An important thing to know about retirement spending is that no single formula works for everybody. Many people follow the 4% strategy, where your annual retirement expenses are 4% of your total savings—with adjustments for inflation as necessary. This is an established strategy that is fairly rigid, favoring a specific portfolio composition of about 60% stocks and 40% bonds, which may not accurately describe your assets. It’s a logical approach to retirement spending, but it has its flaws. For one, low interest rates over the past several years suggest that it’s probably better to spend 3%, for less risk of running out of savings. Again, this shows the value of having a reliable source of income—like an annuity—included in your retirement budget.
Retirement spending tends to be uneven over the course of retirement because most retirees are more active during the first 15 years of their retirement (traveling, dining out, taking classes), and less active during the later years. Having regular income from annuities allows you to spend more confidently in a way that fits your lifestyle. You should also look beyond the retirement spending formulas and have whole life insurance coverage to protect your family should something happen to you, and to protect you (via accessing the cash value of whole life insurance) from unexpected costs that fall outside of your spending strategy if the life insurance needs decrease in retirement.1 It’s difficult to predict when a sudden medical bill or expensive home repair will strike.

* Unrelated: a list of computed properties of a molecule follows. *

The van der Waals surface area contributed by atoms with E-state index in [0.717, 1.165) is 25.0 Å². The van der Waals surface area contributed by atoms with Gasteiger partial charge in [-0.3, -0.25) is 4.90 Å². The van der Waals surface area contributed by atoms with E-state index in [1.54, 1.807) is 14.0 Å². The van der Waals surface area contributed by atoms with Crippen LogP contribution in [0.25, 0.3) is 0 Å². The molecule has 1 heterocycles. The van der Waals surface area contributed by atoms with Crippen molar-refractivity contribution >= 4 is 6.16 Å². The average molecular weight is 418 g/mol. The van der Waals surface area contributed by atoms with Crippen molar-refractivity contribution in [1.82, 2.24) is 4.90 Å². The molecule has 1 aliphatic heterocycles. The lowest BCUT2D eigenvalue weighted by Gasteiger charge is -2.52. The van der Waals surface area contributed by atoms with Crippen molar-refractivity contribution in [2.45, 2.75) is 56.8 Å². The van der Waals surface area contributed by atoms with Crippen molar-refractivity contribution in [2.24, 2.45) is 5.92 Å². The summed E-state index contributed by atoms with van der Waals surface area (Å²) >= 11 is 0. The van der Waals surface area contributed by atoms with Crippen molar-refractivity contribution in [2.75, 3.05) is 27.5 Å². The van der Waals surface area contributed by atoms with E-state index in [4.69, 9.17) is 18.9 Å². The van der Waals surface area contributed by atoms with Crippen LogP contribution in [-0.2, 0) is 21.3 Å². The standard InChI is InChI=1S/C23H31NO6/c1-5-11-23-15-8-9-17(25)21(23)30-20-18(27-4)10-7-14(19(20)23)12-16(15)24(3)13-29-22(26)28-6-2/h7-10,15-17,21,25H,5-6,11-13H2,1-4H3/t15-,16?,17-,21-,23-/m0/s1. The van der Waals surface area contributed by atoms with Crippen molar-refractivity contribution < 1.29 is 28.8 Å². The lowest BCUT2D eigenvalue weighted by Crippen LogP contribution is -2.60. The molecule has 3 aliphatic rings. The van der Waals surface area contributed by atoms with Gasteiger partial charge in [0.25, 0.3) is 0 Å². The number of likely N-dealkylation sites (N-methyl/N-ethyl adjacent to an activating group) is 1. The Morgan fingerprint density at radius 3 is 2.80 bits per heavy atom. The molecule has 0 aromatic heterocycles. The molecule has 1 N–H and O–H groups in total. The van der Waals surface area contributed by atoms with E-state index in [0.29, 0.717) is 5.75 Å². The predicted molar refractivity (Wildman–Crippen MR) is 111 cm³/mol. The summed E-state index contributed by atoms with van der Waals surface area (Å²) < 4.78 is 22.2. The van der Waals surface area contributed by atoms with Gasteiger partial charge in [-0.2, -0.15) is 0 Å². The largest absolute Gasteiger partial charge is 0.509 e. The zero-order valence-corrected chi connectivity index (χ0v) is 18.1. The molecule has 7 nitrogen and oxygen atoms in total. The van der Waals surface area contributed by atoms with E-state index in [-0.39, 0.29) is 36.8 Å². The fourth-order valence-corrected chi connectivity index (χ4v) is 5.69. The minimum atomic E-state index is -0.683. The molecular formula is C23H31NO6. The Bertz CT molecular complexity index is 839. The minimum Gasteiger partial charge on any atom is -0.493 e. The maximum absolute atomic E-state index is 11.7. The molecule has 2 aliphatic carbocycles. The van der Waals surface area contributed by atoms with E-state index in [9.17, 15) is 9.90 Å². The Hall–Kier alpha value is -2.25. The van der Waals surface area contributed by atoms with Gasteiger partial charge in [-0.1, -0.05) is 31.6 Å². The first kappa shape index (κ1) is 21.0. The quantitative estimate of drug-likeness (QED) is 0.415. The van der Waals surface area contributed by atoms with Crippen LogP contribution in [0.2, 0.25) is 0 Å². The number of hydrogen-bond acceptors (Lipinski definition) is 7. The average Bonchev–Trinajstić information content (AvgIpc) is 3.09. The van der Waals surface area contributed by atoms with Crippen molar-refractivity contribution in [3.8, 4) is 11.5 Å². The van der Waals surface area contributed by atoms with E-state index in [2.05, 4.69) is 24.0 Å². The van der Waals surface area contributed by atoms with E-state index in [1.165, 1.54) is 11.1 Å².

As retirement will ideally last 30 years or longer, you want to make retirement withdrawals in a way that maximizes the value of what you’ve saved during your career. Required minimum distributions, or RMDs, are the amounts you must withdraw on qualified assets each year once you turn 72 (those who turned 70½ before January 1, 2020, must continue taking RMDs under the rule that previously applied). The benefits of RMDs are that they may allow the percentage of wealth to increase each year with age, they encourage a balanced portfolio, and they respond to fluctuations in value because the dollar amount of your retirement withdrawal is based on the current market value of your portfolio. This can be an efficient piece of your retirement spending plan but it should still be supplemented with a source of consistent income and financial protection against unexpected medical costs—like health care expenses and extended care.
While it’s important to understand the various strategies for responsible retirement spending, no rule, table, or online calculator is a substitute for an ongoing, honest conversation with a financial professional who understands your unique situation and priorities.
1 This will reduce the death benefit and available cash surrender value.